Simple Guidelines for How to Write a Case Study

A case study is both a specific research format and an analysis method used to examine a problem. How to write a case study? When students need to analyze a specific case, completing this assignment is a must. It examines a place, person, event, or anything else to extrapolate key results and terms to predict future trends and fixed hidden mistakes. This paper examines either a single subject or a collection. Students use different methods to study cases, including qualitative, quantitative, and mixed.

How to Approach Case Studies Correctly

Identifying a certain case to be investigated is something more than simply choosing a research issue.

  • Does a case represent something atypical or unusual that requires an in-depth analysis?
  • Does it provide any important insight or eliminate hidden problems?
  • Does it offer and challenge counter-points to prevailing assumptions?
  • Does it offer any opportunity to pursue the actions resulting in solving problems?
  • Does it offer new directions for future research?

Its Writing Style and Structure

The purpose of case studies is thoroughly investigating a particular research subject and revealing its new understanding. Its structure is quite similar to other college-level papers, but there are some subtle differences.

A starting paragraph serves as a roadmap for readers to ascertain the purpose and scope of your study. It not only describes a research issue and its importance, but it also explains why a case is used and how it related to this problem. A good case study introduction always answers these questions:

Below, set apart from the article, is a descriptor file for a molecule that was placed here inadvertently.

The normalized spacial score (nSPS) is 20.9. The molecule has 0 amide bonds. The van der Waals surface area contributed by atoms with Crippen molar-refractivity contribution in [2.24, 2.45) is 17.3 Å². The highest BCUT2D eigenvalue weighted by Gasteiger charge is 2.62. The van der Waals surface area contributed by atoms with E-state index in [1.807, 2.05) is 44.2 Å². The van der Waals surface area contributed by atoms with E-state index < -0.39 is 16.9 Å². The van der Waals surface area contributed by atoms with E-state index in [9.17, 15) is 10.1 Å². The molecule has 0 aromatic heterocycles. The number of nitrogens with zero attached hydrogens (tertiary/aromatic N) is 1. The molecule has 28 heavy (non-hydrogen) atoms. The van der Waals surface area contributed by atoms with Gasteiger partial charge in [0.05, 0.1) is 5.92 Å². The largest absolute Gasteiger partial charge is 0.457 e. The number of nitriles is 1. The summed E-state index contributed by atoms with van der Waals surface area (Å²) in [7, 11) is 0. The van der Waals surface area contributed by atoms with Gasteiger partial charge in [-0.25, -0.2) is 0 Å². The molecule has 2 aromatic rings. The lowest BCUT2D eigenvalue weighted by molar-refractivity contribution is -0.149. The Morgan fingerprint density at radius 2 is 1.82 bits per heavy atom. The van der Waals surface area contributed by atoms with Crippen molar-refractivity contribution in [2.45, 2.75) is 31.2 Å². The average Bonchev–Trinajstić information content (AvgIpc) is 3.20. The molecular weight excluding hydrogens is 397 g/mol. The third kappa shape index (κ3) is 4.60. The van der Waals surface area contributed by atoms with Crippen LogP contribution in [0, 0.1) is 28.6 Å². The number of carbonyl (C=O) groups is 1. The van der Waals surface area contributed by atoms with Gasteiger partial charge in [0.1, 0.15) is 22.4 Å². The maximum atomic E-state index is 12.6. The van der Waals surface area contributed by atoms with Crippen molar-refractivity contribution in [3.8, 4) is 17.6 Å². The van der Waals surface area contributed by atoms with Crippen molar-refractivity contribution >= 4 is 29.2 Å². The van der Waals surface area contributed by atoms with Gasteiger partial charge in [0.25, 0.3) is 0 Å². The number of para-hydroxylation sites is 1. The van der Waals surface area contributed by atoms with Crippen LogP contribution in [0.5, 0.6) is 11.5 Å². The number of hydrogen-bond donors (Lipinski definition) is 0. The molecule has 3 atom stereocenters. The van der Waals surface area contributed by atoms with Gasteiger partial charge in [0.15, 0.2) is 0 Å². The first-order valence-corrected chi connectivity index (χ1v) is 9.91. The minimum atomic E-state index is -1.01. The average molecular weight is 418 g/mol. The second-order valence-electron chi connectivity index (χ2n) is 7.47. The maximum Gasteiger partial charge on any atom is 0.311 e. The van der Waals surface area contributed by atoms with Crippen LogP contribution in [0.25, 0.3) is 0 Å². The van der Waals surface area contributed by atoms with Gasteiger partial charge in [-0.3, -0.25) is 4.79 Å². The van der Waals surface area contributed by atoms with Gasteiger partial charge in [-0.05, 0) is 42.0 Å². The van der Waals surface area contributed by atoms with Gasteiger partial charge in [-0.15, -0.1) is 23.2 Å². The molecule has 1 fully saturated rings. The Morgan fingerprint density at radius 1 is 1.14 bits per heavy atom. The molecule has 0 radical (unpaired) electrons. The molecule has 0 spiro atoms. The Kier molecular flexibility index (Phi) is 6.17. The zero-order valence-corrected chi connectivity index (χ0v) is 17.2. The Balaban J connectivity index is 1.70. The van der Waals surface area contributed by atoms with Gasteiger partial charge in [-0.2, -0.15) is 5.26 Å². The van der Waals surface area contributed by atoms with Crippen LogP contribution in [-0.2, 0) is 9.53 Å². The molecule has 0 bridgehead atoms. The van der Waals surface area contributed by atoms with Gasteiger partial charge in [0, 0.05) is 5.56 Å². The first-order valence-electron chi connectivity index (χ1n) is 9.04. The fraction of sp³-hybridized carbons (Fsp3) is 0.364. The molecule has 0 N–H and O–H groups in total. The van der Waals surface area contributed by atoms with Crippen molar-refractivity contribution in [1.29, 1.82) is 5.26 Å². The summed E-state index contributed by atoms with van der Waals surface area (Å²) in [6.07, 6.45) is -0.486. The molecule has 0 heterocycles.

• What do I study?
  • Why my topic is important to research?
  • What do I know about it?
  • How will my study advance new ways of understanding and knowledge?

It’s also structured similarly to other papers, but the main difference is that it’s focused on offering background information and synthesizing studies that serve the following purposes:

  • Placing relevant works in terms of their contribution to understanding your case study;
  • Describing their relations that inform readers why it’s applicable;
  • Determining new ways to interpret any past research by using this study;
  • Resolving conflicts among contradictory past studies;
  • Pointing possible ways for further research;
  • Exposing the gaps that exist and should be filled in;
  • Locating your research in the context of current literature.

Methods

How to write a case study? This section explains the significance of your study subject. The way your methods are described varies based on the type of analyzed subjects too.

  • It can analyze a certain event or incident;
  • It can be an analysis of a person;
  • Your subject may analyze a place or a phenomenon.

The evidence that supports the chosen methods must be closely linked to your findings from a literature review.

Discussions

The key elements of this section are focused on interpreting and making conclusions about important case study findings. Its objectives are the following:

  • Reiterating a research problem and stating major findings;
  • Explaining their meaning and importance;
  • Relating these findings to similar case studies;
  • Considering their alternative explanations when possible;
  • Acknowledging existing case study limitations;
  • Suggesting possible areas for further research.

Conclusions

This section summarizes your paper in simple and clear language. It also emphasizes how your findings differ from others. Your case study conclusion has these functions:

  • Restating a central argument;
  • Stating the background, context, and necessity of solving a research problem;
  • Restating its significance.

Your conclusion is good if a case study purpose is complex and it explains the significance of your research findings.